Daily assaults between care home residents, BBC reports

An investigation by File on 4 has revealed that police recorded 1,200 assaults between residents living at care homes between 2014 and 2016.

Some care workers said they were not always given full information about who might pose a risk and that assaults among residents are not uncommon.

Around 28 of the UK's 45 police forces responded to Freedom of Information requests asking how many resident-on-resident assaults were recorded by the police at care, nursing and residential homes for adults during the three-year period from 2014 to 2016.

Forces also provided brief descriptions of alleged incidents which ranged from kicking, pushing and punching.

Professor Martin Green, chief executive of Care England, which represents providers, commented: "That it's being reported to the police is a good thing, because that shows care homes are not keeping this information to themselves.

"As we see more people with different types of dementias and exhibiting more challenging behaviours, we have to have a system that's ready to respond to that."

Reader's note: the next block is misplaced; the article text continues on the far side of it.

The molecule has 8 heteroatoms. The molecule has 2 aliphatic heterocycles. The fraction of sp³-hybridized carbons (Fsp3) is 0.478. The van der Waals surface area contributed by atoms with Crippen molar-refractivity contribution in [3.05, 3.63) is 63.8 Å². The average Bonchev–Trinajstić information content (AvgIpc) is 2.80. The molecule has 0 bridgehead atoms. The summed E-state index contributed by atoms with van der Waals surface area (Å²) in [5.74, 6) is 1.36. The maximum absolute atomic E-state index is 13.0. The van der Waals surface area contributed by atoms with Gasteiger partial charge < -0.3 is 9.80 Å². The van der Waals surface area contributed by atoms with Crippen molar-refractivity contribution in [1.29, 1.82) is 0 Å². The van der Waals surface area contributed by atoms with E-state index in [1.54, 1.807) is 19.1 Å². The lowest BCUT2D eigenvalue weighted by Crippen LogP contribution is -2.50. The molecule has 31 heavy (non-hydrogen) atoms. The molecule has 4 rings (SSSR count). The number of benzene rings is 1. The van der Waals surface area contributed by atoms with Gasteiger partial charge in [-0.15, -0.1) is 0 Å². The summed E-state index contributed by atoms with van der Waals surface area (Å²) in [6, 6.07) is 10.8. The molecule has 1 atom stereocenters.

In an interview with File on 4, the Care Quality Commission (CQC), said: "People living in care homes should feel safe and be protected from harm - and it is the responsibility of those who are in charge of running these services to ensure this happens. Should CQC find this is not happening, we will always take action that holds providers to account."

Margaret Willcox, president of the Association of Directors of Adult Social Services (ADASS), said: "In cases where a person's behaviour is more challenging for a care home to manage, it is essential the person is assessed, preferably by both a social care professional and the NHS."

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